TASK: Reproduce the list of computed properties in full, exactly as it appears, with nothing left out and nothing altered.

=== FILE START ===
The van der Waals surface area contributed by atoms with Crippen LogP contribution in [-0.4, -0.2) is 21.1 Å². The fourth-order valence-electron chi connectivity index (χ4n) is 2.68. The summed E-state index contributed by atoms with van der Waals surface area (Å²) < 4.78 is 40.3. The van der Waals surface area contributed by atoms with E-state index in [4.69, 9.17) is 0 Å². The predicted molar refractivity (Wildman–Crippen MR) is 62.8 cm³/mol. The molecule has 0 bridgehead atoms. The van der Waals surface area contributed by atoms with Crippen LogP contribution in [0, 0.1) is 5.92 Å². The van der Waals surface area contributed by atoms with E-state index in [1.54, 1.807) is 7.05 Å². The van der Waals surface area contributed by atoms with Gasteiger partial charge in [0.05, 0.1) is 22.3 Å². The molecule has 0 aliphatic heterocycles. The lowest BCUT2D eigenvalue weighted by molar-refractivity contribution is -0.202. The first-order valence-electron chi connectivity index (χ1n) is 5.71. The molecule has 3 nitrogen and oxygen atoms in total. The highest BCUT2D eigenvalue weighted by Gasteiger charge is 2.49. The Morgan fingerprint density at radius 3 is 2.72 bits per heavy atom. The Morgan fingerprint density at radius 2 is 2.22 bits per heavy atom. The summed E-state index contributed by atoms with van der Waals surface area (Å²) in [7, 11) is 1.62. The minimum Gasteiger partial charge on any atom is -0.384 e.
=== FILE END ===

The van der Waals surface area contributed by atoms with Crippen LogP contribution in [-0.4, -0.2) is 21.1 Å². The fourth-order valence-electron chi connectivity index (χ4n) is 2.68. The summed E-state index contributed by atoms with van der Waals surface area (Å²) < 4.78 is 40.3. The van der Waals surface area contributed by atoms with E-state index in [4.69, 9.17) is 0 Å². The predicted molar refractivity (Wildman–Crippen MR) is 62.8 cm³/mol. The molecule has 0 bridgehead atoms. The van der Waals surface area contributed by atoms with Crippen LogP contribution in [0, 0.1) is 5.92 Å². The van der Waals surface area contributed by atoms with E-state index in [1.54, 1.807) is 7.05 Å². The van der Waals surface area contributed by atoms with Gasteiger partial charge in [0.05, 0.1) is 22.3 Å². The molecule has 0 aliphatic heterocycles. The lowest BCUT2D eigenvalue weighted by molar-refractivity contribution is -0.202. The first-order valence-electron chi connectivity index (χ1n) is 5.71. The molecule has 3 nitrogen and oxygen atoms in total. The highest BCUT2D eigenvalue weighted by Gasteiger charge is 2.49. The Morgan fingerprint density at radius 3 is 2.72 bits per heavy atom. The Morgan fingerprint density at radius 2 is 2.22 bits per heavy atom. The summed E-state index contributed by atoms with van der Waals surface area (Å²) in [7, 11) is 1.62. The minimum Gasteiger partial charge on any atom is -0.384 e.